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Publisher's Summary

Why are we here? What is the meaning of existence? What truly matters the most in life? To even begin to answer these questions, we must start by exploring our own internal ideas, values, and beliefs.

Presenting the unique perspective of respected analyst and author James Hollis, Ph.D., What Matters Most helps listeners learn to appreciate (even be amazed by) events unfolding within, even as the external world creates constant struggles.

Taking a fresh look at the concept of happiness, Hollis uses a warm, accessible tone to encourage listeners to learn to tolerate ambiguity, embrace growth rather than security, respect the power of Eros, engage spiritual crises, and acknowledge the shadow of mortality.

Providing inspiring wisdom and personal reflections to address our deepest worries, What Matters Most yields far more than mere self-help clichés. Instead Hollis guides listeners in uncovering the heart of the matter, discovering what it means to truly live life to its fullest, most meaningful state - as fully engaged citizens of the world.

©2008 James Hollis, Ph.D.; (P)2008 Brilliance Audio, Inc.

What members say

Average Customer Ratings

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  • Overall
  • EC
  • Reston, VA, United States
  • 10-27-09

Leaves Other Self-Help Books In the Dust

Far and away the best introduction to the role of the psyche, ego and unconsious in our lives. Bold, challenging ideas about how to make the most of what life offers. Hollis is eloqent, poetic even, lucid and extremely well organized. Bond is a perfect narrator. My only complaint: the final chapter of the book is completely omitted from the supposedly unabridged audiobook. I discovered this because, having so enjoyed the audiobook , I purchased the hardback to keep on my shelf of cherished, "read-again-and-again" volumes.

11 of 11 people found this review helpful

  • Overall

James Hollis at his best

The man who help me find answers to my life's questions just wrote another masterpiece. Recommended for anyone past 40.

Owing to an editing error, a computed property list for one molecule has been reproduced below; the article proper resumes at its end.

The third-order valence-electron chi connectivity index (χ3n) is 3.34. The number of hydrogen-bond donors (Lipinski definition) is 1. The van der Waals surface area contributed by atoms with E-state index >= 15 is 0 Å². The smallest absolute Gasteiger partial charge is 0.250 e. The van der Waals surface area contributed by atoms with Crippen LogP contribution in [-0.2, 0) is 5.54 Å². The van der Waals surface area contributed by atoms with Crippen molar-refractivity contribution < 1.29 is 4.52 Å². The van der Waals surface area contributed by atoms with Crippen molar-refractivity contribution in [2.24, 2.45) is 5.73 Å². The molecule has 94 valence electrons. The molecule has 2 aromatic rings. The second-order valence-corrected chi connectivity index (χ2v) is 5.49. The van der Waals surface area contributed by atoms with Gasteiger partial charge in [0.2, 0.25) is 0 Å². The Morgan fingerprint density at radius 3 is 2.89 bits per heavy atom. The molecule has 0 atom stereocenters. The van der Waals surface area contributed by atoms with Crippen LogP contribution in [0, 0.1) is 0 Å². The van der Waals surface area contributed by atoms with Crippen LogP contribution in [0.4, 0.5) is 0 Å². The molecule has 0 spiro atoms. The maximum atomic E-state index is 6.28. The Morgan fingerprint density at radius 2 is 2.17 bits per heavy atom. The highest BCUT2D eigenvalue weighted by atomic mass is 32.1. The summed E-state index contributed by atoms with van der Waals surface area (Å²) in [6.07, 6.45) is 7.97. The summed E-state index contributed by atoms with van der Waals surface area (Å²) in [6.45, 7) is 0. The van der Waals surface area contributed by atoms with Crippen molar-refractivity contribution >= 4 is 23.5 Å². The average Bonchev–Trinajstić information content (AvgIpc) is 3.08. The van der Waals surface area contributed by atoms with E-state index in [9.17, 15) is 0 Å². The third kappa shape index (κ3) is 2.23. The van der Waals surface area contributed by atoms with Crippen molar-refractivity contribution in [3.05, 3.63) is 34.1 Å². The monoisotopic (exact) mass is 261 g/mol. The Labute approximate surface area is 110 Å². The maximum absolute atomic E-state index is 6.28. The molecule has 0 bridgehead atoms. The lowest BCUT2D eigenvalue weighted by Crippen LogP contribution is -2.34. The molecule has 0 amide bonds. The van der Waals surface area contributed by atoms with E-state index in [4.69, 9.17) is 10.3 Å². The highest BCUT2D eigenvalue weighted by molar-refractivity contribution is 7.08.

8 of 8 people found this review helpful

  • Overall
  • Jeremy
  • St Paul, MN, USA
  • 01-27-10

Full of brilliant quotes and insight.

I'm 23 and couldn't be happier to have found this book before i may really need it in old age. More than almost any other author, James Hollis has a way of making everything clear. Don't expect answers, but if you're looking for the right questions to be asking, this is the book.

6 of 6 people found this review helpful

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Who could resist a title like this?

James Hollis has become my wise guide in my personal journey of self-exploration, and his Jungian approach is a welcome change for me. I am still reading (or listening!) to this book, but I wanted to point out my conviction that it is dense with meaning and import, very much like Through a Dark Wood. I try to listen to it in small doses, interrupt my listening, and then reflect on what I have just heard, and then go on. It is not a book to whiz through or take lightly. It is a book that stimulates reflexion and self-examination.

Unfortunately it seems as if I am just at the beginning of this process, and there is so much that I don't know about myself; What Matters Most offers me some hope that I can make some progress in what I am beginning to regard as the most important work I may ever do in my life.

I am attracted to dream-work as a way of getting in touch with what is going on in "the basement" of myself, and Hollis's discussion of some of his patients' dreams shows what can be learned about oneself from dreams. It is a new endeavor for me, but I was reassured about the problem of the elusiveness of the dream's message by another audiobook: Clarissa Pinkola Estes's Beginner's Guide to Dream Interpretation, who says that a dream with an important message will recur until it has been received by the dreamer.

When I was much younger I bought Ann Faraday's Dream Power and The Dream Game (wish Audible had these available as audiobooks!) and spent some time writing down and interpreting my dreams by association, but I found that it was, although very revealing and important, anxiety-producing to a certain extent, and so I stopped it.

I am delighted now to have discovered audiobooks and to have the time to resume my progress on this important path of self-exploration, for which James Hollis has become an important counsellor.

2 of 2 people found this review helpful

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Just short of five stars

Excellent exploration of the human psyche - both our personality and our soul. The concepts, ideas and stories provide great insight into life's struggles - and have, for me, been helpful in addressing some of the bigger questions in life.